Our parish reading group, The Interior Life group, are studying St Therese's Story of a Soul - it is proving very popular and members of the group have many insights to offer. I get great enjoyment out of the group. One of the joys I am experiencing at the moment is the discovery by some that St Therese as she really was/is is very different from what they thought she was/is. The plaster statue of the "little flower" has led people to think of her as sentimental and rosy all the time. The reality, of course, is very different - she was wild, profound, strong, intelligent, direct, a woman of enormous substance. And she was not always the saint she became - she may have been a very different, a less virtuous woman had it not been for the Christmas grace.
This evening in our reading one event stuck me forcibly (we were discussing chapter five - that which deals with the Christmas grace, her intercession for Pranzini and her attempts to get permission to enter Carmel at fifteen) she came to ask her father for permission to enter Carmel as he was sitting by a well in the garden of Les Buissonnets. Though I have read the book many times, I had not noticed the well ! Wow ! How biblical is that ?!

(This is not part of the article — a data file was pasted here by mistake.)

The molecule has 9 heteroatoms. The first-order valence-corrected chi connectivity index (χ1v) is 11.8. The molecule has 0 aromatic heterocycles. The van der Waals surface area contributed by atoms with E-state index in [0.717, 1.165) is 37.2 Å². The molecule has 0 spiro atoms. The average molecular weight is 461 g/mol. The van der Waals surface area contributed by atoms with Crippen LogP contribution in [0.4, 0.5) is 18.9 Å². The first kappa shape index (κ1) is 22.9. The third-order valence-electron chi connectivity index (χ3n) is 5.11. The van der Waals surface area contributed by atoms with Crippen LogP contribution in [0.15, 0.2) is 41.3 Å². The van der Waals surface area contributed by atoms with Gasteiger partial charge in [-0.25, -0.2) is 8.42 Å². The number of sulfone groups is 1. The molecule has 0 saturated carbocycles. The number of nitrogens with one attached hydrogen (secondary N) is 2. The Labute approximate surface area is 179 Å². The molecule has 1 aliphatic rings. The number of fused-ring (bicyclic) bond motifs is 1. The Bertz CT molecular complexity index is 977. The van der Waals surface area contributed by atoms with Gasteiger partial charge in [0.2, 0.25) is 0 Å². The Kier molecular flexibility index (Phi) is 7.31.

As you know in Scripture the well was always associated with betrothal and marriage. When Abraham sent a servant to look for a wife for his son Isaac, the servant met the future wife, Rebekah at a well. Jacob met his wife Rachel also at a well - and it was at that same well that Jesus met the Samaritan woman in an encounter resonating with images of betrothal and marriage - the marriage of the soul and the Church to Christ. Moses also met his future wife at a well. So the Jews - and Samaritans, venerated (if I can use that word) the well as an image of espousal.
And so we have Therese, intent on becoming a bride of Christ, desiring to be betrothed to him, coming to her father at the well to seek his permission. The contract was negotiated there, Blessed Louis consented, and the bride-to-be rejoiced. They then went for a walk around the garden where Blessed Louis gave her the little flower, its roots intact, which St Therese took as a sign of her vocation - the little flower being uprooted from this garden to be planted whole in a new garden, the garden of the Lord.
I wonder if Therese ever made the connection?